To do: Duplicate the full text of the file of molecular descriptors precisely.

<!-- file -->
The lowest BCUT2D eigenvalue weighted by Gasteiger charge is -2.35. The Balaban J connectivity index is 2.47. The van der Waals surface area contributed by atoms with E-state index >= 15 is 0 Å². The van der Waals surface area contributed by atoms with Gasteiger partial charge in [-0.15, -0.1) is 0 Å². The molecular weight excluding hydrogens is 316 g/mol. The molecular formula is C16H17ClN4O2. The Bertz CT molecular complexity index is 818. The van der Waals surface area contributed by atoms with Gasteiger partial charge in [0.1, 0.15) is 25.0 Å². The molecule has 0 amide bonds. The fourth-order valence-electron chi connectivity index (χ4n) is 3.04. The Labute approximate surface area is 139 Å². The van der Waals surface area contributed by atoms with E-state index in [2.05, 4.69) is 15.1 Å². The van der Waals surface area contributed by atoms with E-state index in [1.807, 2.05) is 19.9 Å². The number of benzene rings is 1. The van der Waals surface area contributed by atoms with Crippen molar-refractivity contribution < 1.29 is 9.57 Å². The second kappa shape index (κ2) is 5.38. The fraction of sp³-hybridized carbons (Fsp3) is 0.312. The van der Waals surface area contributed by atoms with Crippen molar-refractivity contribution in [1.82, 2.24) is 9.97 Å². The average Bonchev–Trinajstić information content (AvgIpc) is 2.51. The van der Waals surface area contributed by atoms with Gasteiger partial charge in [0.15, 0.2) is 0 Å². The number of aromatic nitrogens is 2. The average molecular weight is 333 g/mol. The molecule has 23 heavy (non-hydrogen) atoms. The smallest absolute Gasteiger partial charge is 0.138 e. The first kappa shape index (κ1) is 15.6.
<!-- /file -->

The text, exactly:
The lowest BCUT2D eigenvalue weighted by Gasteiger charge is -2.35. The Balaban J connectivity index is 2.47. The van der Waals surface area contributed by atoms with E-state index >= 15 is 0 Å². The van der Waals surface area contributed by atoms with Gasteiger partial charge in [-0.15, -0.1) is 0 Å². The molecular weight excluding hydrogens is 316 g/mol. The molecular formula is C16H17ClN4O2. The Bertz CT molecular complexity index is 818. The van der Waals surface area contributed by atoms with Gasteiger partial charge in [0.1, 0.15) is 25.0 Å². The molecule has 0 amide bonds. The fourth-order valence-electron chi connectivity index (χ4n) is 3.04. The Labute approximate surface area is 139 Å². The van der Waals surface area contributed by atoms with E-state index in [2.05, 4.69) is 15.1 Å². The van der Waals surface area contributed by atoms with E-state index in [1.807, 2.05) is 19.9 Å². The number of benzene rings is 1. The van der Waals surface area contributed by atoms with Crippen molar-refractivity contribution < 1.29 is 9.57 Å². The second kappa shape index (κ2) is 5.38. The fraction of sp³-hybridized carbons (Fsp3) is 0.312. The van der Waals surface area contributed by atoms with Crippen molar-refractivity contribution in [1.82, 2.24) is 9.97 Å². The average Bonchev–Trinajstić information content (AvgIpc) is 2.51. The van der Waals surface area contributed by atoms with Gasteiger partial charge in [0.15, 0.2) is 0 Å². The number of aromatic nitrogens is 2. The average molecular weight is 333 g/mol. The molecule has 23 heavy (non-hydrogen) atoms. The smallest absolute Gasteiger partial charge is 0.138 e. The first kappa shape index (κ1) is 15.6.